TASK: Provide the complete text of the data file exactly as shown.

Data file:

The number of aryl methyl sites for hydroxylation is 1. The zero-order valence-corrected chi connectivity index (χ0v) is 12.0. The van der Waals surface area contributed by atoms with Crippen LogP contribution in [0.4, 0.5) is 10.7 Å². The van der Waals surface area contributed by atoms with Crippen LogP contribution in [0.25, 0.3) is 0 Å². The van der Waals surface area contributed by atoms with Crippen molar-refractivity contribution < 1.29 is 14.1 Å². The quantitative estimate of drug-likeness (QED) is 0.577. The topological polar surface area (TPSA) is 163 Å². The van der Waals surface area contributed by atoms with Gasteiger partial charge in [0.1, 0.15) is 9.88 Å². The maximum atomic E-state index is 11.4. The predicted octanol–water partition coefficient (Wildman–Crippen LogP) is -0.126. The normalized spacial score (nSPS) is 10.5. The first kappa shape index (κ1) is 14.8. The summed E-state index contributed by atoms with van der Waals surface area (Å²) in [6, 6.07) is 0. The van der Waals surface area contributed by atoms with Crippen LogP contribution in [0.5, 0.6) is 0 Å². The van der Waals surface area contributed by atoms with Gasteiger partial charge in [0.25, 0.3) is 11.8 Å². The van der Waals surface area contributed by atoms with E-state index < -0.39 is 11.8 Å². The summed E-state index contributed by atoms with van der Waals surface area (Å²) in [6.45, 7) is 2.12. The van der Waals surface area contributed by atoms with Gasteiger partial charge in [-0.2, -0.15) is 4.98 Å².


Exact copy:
The number of aryl methyl sites for hydroxylation is 1. The zero-order valence-corrected chi connectivity index (χ0v) is 12.0. The van der Waals surface area contributed by atoms with Crippen LogP contribution in [0.4, 0.5) is 10.7 Å². The van der Waals surface area contributed by atoms with Crippen LogP contribution in [0.25, 0.3) is 0 Å². The van der Waals surface area contributed by atoms with Crippen molar-refractivity contribution < 1.29 is 14.1 Å². The quantitative estimate of drug-likeness (QED) is 0.577. The topological polar surface area (TPSA) is 163 Å². The van der Waals surface area contributed by atoms with Gasteiger partial charge in [0.1, 0.15) is 9.88 Å². The maximum atomic E-state index is 11.4. The predicted octanol–water partition coefficient (Wildman–Crippen LogP) is -0.126. The normalized spacial score (nSPS) is 10.5. The first kappa shape index (κ1) is 14.8. The summed E-state index contributed by atoms with van der Waals surface area (Å²) in [6, 6.07) is 0. The van der Waals surface area contributed by atoms with Crippen LogP contribution in [0.5, 0.6) is 0 Å². The van der Waals surface area contributed by atoms with Gasteiger partial charge in [0.25, 0.3) is 11.8 Å². The van der Waals surface area contributed by atoms with E-state index < -0.39 is 11.8 Å². The summed E-state index contributed by atoms with van der Waals surface area (Å²) in [6.45, 7) is 2.12. The van der Waals surface area contributed by atoms with Gasteiger partial charge in [-0.2, -0.15) is 4.98 Å².